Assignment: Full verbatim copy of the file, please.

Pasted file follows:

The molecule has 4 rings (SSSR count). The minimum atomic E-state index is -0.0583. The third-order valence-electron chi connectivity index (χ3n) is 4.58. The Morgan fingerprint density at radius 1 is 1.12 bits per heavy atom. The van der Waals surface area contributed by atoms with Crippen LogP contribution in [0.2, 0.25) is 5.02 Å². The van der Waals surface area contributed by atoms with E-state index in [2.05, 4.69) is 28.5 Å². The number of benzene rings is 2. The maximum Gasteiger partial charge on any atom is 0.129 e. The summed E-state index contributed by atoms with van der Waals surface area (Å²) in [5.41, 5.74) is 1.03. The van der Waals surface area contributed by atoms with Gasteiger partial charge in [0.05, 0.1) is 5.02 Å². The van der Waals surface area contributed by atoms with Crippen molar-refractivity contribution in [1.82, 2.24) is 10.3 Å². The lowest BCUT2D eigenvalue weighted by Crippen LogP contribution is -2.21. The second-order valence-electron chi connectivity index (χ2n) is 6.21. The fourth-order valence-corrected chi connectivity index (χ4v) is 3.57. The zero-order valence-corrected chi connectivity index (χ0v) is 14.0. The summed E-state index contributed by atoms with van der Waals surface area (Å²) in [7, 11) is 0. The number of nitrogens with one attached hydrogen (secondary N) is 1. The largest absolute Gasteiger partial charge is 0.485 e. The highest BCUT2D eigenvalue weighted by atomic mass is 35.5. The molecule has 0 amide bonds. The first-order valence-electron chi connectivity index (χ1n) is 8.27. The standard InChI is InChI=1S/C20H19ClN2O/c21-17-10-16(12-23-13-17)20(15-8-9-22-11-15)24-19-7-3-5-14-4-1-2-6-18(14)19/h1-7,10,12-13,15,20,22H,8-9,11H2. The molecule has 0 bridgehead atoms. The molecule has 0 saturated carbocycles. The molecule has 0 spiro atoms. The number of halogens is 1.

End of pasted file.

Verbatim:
The molecule has 4 rings (SSSR count). The minimum atomic E-state index is -0.0583. The third-order valence-electron chi connectivity index (χ3n) is 4.58. The Morgan fingerprint density at radius 1 is 1.12 bits per heavy atom. The van der Waals surface area contributed by atoms with Crippen LogP contribution in [0.2, 0.25) is 5.02 Å². The van der Waals surface area contributed by atoms with E-state index in [2.05, 4.69) is 28.5 Å². The number of benzene rings is 2. The maximum Gasteiger partial charge on any atom is 0.129 e. The summed E-state index contributed by atoms with van der Waals surface area (Å²) in [5.41, 5.74) is 1.03. The van der Waals surface area contributed by atoms with Gasteiger partial charge in [0.05, 0.1) is 5.02 Å². The van der Waals surface area contributed by atoms with Crippen molar-refractivity contribution in [1.82, 2.24) is 10.3 Å². The lowest BCUT2D eigenvalue weighted by Crippen LogP contribution is -2.21. The second-order valence-electron chi connectivity index (χ2n) is 6.21. The fourth-order valence-corrected chi connectivity index (χ4v) is 3.57. The zero-order valence-corrected chi connectivity index (χ0v) is 14.0. The summed E-state index contributed by atoms with van der Waals surface area (Å²) in [7, 11) is 0. The number of nitrogens with one attached hydrogen (secondary N) is 1. The largest absolute Gasteiger partial charge is 0.485 e. The highest BCUT2D eigenvalue weighted by atomic mass is 35.5. The molecule has 0 amide bonds. The first-order valence-electron chi connectivity index (χ1n) is 8.27. The standard InChI is InChI=1S/C20H19ClN2O/c21-17-10-16(12-23-13-17)20(15-8-9-22-11-15)24-19-7-3-5-14-4-1-2-6-18(14)19/h1-7,10,12-13,15,20,22H,8-9,11H2. The molecule has 0 bridgehead atoms. The molecule has 0 saturated carbocycles. The molecule has 0 spiro atoms. The number of halogens is 1.